OBJECTIVE: Neck dissection results in a high probability of postoperative shoulder functional impairment, even when the spinal accessory nerve is preserved . Therefore, surgeons must inform patients about the expected functional and qualitative recovery of shoulder function after surgery .
METHODS: The present study included a prospective cohort of 66 patients (85 neck dissection sides) who underwent neck dissection between December 2015 and July 2017 at a single institution . The active shoulder abduction angles of the affected side and the patient-reported shoulder-specific quality-of-life recovery score of the Western Ontario Rotator Cuff (WORC) questionnaire were examined at 1 , 3 , 6 , 9, and 12 months postoperatively . Additionally, the association between these outcomes and risk factors for shoulder impairment were investigated .
RESULTS: The average active shoulder abduction angles were significantly improved at 3 and 6 months postoperatively compared with 1 month postoperatively (96.5 ± 4.3° at 1 month versus 110.1 ± 4.7° at 3 months, p = 0.035, and versus 142.0 ± 4.6° at 6 months, p <0.0001). The proportion of patients who were unable to abduct their shoulders by 150° or more was significantly lower at 6 months postoperatively (41.5 %) compared with 1 month postoperatively (82.4%, p <0.0001). The WORC score significantly improved from 60.4 ± 2.4% at 1 month postoperatively to 67.9 ± 2.6% at 6 months postoperatively (p = 0.036). Multivariate analysis revealed that postoperative radiotherapy was a significant risk factor for shoulder impairment at 3 and 6 months postoperatively (p = 0.003 and p = 0.027, respectively), and that level V dissection and head and neck irradiation were significant risk factors for a worse shoulder outcome at 6 and 9 months postoperatively (respective p values for level V dissection and head and neck irradiation were p = 0.049 and p = 0.030 at 6 months postoperatively, and p = 0.016 and p = 0.013 at 9 months postoperatively).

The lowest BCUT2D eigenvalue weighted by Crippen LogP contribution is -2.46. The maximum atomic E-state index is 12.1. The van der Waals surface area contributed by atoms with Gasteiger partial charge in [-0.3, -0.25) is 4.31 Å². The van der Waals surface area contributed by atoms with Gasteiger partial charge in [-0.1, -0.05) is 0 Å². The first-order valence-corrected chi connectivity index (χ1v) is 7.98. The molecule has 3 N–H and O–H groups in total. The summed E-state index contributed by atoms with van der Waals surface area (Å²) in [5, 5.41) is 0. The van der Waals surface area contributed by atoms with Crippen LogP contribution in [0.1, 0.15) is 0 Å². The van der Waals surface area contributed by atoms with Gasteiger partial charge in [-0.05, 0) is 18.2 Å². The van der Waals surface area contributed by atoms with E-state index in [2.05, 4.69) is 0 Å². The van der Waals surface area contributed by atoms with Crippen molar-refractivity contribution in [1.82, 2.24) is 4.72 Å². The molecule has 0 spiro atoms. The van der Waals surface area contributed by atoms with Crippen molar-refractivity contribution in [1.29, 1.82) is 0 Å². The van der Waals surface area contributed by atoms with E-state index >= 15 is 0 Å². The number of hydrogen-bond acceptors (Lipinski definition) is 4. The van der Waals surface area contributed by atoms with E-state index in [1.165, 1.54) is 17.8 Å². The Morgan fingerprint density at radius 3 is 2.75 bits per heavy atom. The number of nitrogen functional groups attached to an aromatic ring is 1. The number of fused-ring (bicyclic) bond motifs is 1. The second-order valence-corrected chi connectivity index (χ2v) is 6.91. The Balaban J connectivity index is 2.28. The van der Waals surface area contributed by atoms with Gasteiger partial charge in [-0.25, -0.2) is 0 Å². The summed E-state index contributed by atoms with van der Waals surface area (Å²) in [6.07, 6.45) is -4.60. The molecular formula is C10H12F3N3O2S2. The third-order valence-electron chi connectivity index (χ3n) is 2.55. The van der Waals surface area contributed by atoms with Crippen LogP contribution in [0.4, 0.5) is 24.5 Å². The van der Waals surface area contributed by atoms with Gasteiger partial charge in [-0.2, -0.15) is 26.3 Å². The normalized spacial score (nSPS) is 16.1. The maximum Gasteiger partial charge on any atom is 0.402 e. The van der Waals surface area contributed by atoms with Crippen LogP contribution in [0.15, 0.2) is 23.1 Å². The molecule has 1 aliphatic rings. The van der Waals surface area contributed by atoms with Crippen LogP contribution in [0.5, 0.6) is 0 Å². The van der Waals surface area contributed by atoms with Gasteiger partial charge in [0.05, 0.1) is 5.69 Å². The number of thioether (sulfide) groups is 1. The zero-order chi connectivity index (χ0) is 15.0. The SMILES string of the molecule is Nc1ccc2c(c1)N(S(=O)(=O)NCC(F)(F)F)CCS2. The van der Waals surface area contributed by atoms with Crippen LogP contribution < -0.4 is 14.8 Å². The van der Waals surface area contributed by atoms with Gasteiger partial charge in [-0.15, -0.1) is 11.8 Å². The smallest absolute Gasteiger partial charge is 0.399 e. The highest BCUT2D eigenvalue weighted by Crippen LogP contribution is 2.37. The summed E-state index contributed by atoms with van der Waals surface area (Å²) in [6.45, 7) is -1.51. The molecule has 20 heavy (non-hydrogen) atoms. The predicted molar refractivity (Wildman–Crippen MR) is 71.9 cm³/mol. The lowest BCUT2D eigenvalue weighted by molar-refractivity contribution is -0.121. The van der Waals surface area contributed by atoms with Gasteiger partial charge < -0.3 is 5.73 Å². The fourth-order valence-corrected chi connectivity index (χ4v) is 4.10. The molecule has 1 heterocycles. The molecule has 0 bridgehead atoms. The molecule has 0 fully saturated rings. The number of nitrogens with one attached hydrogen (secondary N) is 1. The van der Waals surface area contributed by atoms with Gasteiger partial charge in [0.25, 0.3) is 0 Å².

CONCLUSION: Satisfactory functional and qualitative recovery of shoulder function was achieved at 6 months after neck dissection . Postoperative radiotherapy was a predictor of poor shoulder function in the early postoperative period; both level V dissection and head and neck irradiation were predictors of poor shoulder function at 6 and 9 months after neck dissection.